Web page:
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Caught an exception while rendering:

Reverse for 'products.views.'filter_by_led' with arguments '()' and keyword arguments '{}' not found.

I was able to successfully import products.views.filter_by_led from the shell and it worked so the path should be correct.

Here is the

(r'^led-tv/$', filter_by_led ),

This is where the error is being generated:

href="{% url products.views.filter_by_led %}">

Which I can't understand because this works fine from the same file:

{% url products.views.lcd_screen_size screen_size=50 %}

Here is the function definition:

def filter_by_led(request):

I don't understand why Django would think that the function would not be able to find the Reverse for that function.

I deleted all the *.pyc files and restarted Apache.

What am I doing wrong?

share|improve this question
can you show both lcd_screen_size and filter_by_led url definitions ? – Pydev UA Dec 3 '09 at 19:56
since reverse worked in the shell... it's probably something else causing the problem. I've gotten some pretty weird reverse errors, it kind of seems like ANY bad url definition ANYWHERE in your project can mess the whole thing up :/ – Jiaaro Dec 4 '09 at 0:10
up vote 37 down vote accepted

There are 3 things I can think of off the top of my head:

  1. Just used named urls, it's more robust and maintainable anyway
  2. Try using django.core.urlresolvers.reverse at the command line for a (possibly) better error

    >>> from django.core.urlresolvers import reverse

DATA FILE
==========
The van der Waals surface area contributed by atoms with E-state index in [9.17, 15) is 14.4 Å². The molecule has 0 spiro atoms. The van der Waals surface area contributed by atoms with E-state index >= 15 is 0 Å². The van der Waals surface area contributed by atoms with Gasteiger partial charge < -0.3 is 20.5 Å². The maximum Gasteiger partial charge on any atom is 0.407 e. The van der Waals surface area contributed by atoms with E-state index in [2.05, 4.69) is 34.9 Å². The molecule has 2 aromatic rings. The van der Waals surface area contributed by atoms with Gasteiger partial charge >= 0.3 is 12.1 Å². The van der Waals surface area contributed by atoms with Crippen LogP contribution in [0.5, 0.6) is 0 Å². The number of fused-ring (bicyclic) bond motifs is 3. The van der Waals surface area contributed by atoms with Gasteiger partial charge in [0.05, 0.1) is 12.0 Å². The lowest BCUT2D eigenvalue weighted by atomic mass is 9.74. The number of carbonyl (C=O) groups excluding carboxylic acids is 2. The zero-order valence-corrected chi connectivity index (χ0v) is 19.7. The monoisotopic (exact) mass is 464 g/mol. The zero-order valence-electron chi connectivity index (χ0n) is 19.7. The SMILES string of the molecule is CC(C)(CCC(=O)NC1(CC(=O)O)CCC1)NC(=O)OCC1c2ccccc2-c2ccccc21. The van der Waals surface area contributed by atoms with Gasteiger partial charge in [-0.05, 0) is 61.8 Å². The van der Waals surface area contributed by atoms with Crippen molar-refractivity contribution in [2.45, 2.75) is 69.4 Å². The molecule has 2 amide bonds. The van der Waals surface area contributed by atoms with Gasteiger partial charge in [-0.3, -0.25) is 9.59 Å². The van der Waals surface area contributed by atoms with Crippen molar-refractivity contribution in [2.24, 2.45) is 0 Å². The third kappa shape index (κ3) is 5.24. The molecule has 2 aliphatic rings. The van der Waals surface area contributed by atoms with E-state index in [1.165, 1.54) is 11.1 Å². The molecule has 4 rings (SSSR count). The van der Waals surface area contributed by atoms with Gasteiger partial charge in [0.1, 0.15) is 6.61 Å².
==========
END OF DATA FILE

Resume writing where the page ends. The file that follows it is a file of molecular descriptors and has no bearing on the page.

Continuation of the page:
>>> reverse('products.views.filter_by_led')
  3. Check to see if you have more than one url that points to that view

share|improve this answer
+1 for named URLs – Chase Seibert Dec 3 '09 at 20:52
reverse seems to work fine from the shell: >>> from django.core.urlresolvers import reverse >>> reverse('products.views.filter_by_led') '/reviews/led/' – BryanWheelock Dec 3 '09 at 22:31
I also tried using names urls and I got the same type of error: Caught an exception while rendering: Reverse for 'ledtvfilter' with arguments '()' and keyword arguments '{}' not found. – BryanWheelock Dec 3 '09 at 22:46
if reverse worked in the shell then that probably isn't what's causing the error – Jiaaro Dec 4 '09 at 0:07
+1 for more than one url with same name – mgPePe Oct 6 '13 at 9:35

Shell calls to reverse (as mentioned above) are very good to debug these problems, but there are two critical conditions:

  • you must supply arguments that matches whatever arguments the view needs,
  • these arguments must match regexp patterns.

Yes, it's logical. Yes, it's also confusing because reverse will only throw the exception and won't give you any further hints.

An example of URL pattern:

url(r'^cookies/(?P<hostname>[^/]+)/(?P<url_id>\d+)/$', 'register_site.views.show_cookies', name='show_cookies'),

And then what happens in shell:

>>> from register_site.views import show_cookies
>>> reverse(show_cookies)
NoReverseMatch: Reverse for 'register_site.views.show_cookies' with arguments '()' and keyword arguments '{}' not found.